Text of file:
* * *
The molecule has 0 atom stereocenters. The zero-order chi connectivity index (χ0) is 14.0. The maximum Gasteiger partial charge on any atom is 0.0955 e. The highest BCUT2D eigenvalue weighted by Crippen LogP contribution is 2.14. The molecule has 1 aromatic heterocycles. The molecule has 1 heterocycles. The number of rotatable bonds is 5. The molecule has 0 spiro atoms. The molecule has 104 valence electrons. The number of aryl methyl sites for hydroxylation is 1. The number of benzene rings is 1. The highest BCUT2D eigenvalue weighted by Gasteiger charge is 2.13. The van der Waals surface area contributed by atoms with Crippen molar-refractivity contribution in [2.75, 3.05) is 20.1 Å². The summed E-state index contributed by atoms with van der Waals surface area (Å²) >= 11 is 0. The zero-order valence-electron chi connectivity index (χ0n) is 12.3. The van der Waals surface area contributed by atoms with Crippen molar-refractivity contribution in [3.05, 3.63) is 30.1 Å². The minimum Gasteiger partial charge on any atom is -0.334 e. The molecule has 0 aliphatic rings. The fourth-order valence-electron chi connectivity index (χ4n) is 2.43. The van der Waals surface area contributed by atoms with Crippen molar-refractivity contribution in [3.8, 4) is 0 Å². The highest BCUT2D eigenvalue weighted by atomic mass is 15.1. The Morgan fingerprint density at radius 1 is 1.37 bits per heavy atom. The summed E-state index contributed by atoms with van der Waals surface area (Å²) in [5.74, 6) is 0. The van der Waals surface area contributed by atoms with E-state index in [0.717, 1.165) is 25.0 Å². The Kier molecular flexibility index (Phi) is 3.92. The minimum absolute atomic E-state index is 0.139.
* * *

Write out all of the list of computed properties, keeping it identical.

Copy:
The molecule has 0 atom stereocenters. The zero-order chi connectivity index (χ0) is 14.0. The maximum Gasteiger partial charge on any atom is 0.0955 e. The highest BCUT2D eigenvalue weighted by Crippen LogP contribution is 2.14. The molecule has 1 aromatic heterocycles. The molecule has 1 heterocycles. The number of rotatable bonds is 5. The molecule has 0 spiro atoms. The molecule has 104 valence electrons. The number of aryl methyl sites for hydroxylation is 1. The number of benzene rings is 1. The highest BCUT2D eigenvalue weighted by Gasteiger charge is 2.13. The van der Waals surface area contributed by atoms with Crippen molar-refractivity contribution in [2.75, 3.05) is 20.1 Å². The summed E-state index contributed by atoms with van der Waals surface area (Å²) >= 11 is 0. The zero-order valence-electron chi connectivity index (χ0n) is 12.3. The van der Waals surface area contributed by atoms with Crippen molar-refractivity contribution in [3.05, 3.63) is 30.1 Å². The minimum Gasteiger partial charge on any atom is -0.334 e. The molecule has 0 aliphatic rings. The fourth-order valence-electron chi connectivity index (χ4n) is 2.43. The van der Waals surface area contributed by atoms with Crippen molar-refractivity contribution in [3.8, 4) is 0 Å². The highest BCUT2D eigenvalue weighted by atomic mass is 15.1. The Morgan fingerprint density at radius 1 is 1.37 bits per heavy atom. The summed E-state index contributed by atoms with van der Waals surface area (Å²) in [5.74, 6) is 0. The van der Waals surface area contributed by atoms with E-state index in [0.717, 1.165) is 25.0 Å². The Kier molecular flexibility index (Phi) is 3.92. The minimum absolute atomic E-state index is 0.139.